Phishing has evolved through the years to include attacks from many different perspectives. The hackers will do anything that will get them something, usually money.

Phishing attacks

A phishing attack is the action or set of actions the hacker takes to exploit the user. The classic email phishing scheme is often easy to spot due to poorly-written emails riddled with poor grammar or misspelled words.

The attackers are getting better and more technically sophisticated. Many simple attacks still work quite well, exploiting human emotions, such as the desire to be in control, outrage, or simple curiosity.

The attack against RSA in 2011 was targeted at just 4 people within the organization. The email itself was not very sophisticated, but it was successful because it targeted specific people. It looked as it was something of interest to those individuals but would not have been that interesting to most others. It contained an attachment that was titled “2011 Recruitment plan.xls”.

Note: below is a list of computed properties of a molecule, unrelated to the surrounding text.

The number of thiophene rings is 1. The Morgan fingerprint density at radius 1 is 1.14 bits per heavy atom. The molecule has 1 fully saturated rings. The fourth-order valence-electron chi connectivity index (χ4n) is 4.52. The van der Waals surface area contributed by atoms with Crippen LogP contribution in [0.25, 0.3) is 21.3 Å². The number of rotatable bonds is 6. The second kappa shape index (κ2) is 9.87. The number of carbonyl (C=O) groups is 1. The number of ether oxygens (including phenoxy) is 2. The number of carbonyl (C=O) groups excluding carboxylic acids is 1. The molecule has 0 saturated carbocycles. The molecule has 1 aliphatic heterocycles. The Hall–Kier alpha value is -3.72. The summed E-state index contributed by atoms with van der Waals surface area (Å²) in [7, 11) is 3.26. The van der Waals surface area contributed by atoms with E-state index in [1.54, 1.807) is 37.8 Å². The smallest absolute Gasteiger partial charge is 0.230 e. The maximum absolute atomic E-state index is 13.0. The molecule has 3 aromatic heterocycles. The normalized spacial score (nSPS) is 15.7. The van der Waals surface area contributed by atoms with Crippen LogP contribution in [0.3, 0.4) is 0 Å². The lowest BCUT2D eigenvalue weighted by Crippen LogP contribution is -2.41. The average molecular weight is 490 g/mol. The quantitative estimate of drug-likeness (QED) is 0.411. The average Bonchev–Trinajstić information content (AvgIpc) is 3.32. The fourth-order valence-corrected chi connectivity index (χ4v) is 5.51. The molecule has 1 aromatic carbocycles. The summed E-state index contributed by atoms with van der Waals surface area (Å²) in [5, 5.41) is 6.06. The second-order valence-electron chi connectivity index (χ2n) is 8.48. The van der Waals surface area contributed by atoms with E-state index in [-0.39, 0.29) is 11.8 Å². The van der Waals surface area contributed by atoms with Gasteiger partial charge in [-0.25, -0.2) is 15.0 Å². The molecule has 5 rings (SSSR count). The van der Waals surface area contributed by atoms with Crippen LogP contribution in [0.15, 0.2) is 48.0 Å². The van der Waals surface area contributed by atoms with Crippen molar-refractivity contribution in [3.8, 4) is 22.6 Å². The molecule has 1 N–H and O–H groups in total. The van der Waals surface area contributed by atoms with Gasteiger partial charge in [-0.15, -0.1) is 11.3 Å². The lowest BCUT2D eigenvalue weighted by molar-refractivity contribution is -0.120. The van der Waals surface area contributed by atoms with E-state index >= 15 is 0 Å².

Learn more

Types of phishing

There are many different types of phishing attacks. These include the classic email attack, social media attacks, and oddly-named attacks like smishing and vishing. The basics of phishing rely on the gullibility of human beings.

  • Phishing – usually done by email
  • Spear phishing – finely-targeted email
  • Whaling – very targeted email, usually towards executives
  • Internal phishing – phishing attacks originating from within an organization
  • Vishing – done by phone calls
  • Smishing – done by text messages
  • Social media phishing – Facebook or other social media posts